How was your summer? A friend asks a seemingly innocuous question and then it hits me, summer is over. Fall—as soon as the air in Maryland begins to turn crisp—is about to commence. And how was my summer? I ask myself. Sort of okay, nothing bad, but disappointing, I think. The build up towards theContinue reading “Delta Blues Summer”
We were under attack, and we needed each other. We remembered that together we stand. But today America is divided.
The United States was founded on the idea that there be a separation of church and state. In practice, with the new law passed in Texas, this is no longer true.
Space. I’d like a little more space around me, standing in line waiting to board the plane. At the grocery store, they suggest customers stand three feet apart while waiting to check-out at the cash register. Socially distance is the catch phrase. But to load an airplane with passengers, time is measured with dollar signs.Continue reading “Travel Challenges, A Changing World and a Quest for Space”
It is how we handle the onset of a pandemic as a society that determines how many of us will survive.
“Just because I work from home, doesn’t mean I don’t work,” I said. “I just have to work around my children’s schedule.”
The last of the afternoon sun shimmered on the water at Annapolis City Dock. It was the second Friday of the month and after a long hiatus, the monthly Milonga had returned. Seated in folding white chairs we listened and watched. Argentine Tango. A live performance of music and dancers. Subtle and passionate. Smooth andContinue reading “Starting Over. Learning the Nuances of Argentine Tango.”
Who can resist a parade of bright yellow sunflowers? If your posts are read and liked, you’ve done the work.
We’re moving through a fuzzy moment in time. Pleased to socialize, but warily looking over our shoulders.
Hunter Biden, recently announced two upcoming art exhibits of his works on paper and canvas that will be opening September in Los Angeles and October in New York. Or rather I should say his publicist made the announcements to the press and in no time at all, stories were aired on National Public Radio andContinue reading “Hunter Biden, Artist or Opportunist?”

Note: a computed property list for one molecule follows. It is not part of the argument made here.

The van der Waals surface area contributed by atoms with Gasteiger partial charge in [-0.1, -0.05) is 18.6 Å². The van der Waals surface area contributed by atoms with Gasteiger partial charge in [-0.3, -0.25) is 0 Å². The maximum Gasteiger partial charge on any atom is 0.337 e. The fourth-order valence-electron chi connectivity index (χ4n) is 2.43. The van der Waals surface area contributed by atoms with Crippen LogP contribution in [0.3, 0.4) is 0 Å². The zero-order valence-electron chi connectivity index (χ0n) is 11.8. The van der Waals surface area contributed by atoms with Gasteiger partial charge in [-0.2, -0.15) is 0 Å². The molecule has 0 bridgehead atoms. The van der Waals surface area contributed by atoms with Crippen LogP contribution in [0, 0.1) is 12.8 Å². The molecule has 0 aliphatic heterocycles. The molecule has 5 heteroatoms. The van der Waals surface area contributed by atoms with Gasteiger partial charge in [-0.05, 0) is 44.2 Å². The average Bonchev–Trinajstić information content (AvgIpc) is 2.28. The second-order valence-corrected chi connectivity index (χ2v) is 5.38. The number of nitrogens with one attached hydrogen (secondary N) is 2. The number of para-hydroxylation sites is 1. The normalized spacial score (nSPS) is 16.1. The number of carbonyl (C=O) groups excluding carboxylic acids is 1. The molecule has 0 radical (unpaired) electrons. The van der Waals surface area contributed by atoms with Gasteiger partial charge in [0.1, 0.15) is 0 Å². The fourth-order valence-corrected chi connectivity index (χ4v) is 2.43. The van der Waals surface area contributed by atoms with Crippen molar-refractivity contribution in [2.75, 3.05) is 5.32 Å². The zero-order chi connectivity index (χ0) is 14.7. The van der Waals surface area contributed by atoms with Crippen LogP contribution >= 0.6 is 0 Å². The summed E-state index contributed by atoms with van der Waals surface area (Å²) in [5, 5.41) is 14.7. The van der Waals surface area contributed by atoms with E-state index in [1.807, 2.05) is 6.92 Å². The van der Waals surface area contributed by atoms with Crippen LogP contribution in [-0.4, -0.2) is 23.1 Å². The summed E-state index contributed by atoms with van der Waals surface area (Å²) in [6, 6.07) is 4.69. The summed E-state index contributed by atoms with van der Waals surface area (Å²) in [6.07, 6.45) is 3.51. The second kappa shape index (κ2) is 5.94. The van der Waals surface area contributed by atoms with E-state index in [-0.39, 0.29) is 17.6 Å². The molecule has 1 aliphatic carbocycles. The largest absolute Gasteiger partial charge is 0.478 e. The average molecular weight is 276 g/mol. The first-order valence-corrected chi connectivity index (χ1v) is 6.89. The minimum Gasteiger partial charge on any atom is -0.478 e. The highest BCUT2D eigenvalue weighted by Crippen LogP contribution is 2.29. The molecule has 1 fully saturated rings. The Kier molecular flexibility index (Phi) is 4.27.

In the quest to find novels that focus on families, loss, and conflict by female Jewish authors, I recently discovered Joan Silber. In May, her novel, Secrets of Happiness, was reviewed by Joshua Ferris in the New York Times. Ferris refers Silber’s signature style as “the relay narrative” and this intrigued me because I likeContinue reading “Writing About Unlikeable Characters: Household Words by Joan Silber”
All ages and sizes, they gathered to watch the first local parade in the state capital since the St. Paddy’s Day festivities of 2020. They smiled, waved, and hugged. I saw only one person wearing a mask.
Everyone wore masks at the National Aquarium in Baltimore, Maryland. If you didn’t bring a mask they gave you one before you were allowed to enter. Simple. No decision on mask wearing required. Other situations require you to use your own judgement. The sign on the door outside the supermarket says, ‘”No masks required ifContinue reading “Summer in the USA— With or Without a Mask”
This essay was originally published in Chesapeake Taste Magazine in June 2012 When I was 15 years old, I traveled to Mexico with my parents. It was the first time any of us had visited another country (although my father had served in World War II, he was never shipped overseas). An artist and headContinue reading “Remembering My Father Herman Maril”
I’ve kept the same routine for many years and it works. It doesn’t matter where I wake— city, forest, beach—the day begins with a walk. Climb a steep mountain. Look down at the sights below, the world in miniature, and your cares will shrink to minor nuisances. The cure for self-pity is within your grasp.Continue reading “The Best Exercise for Health and Serenity”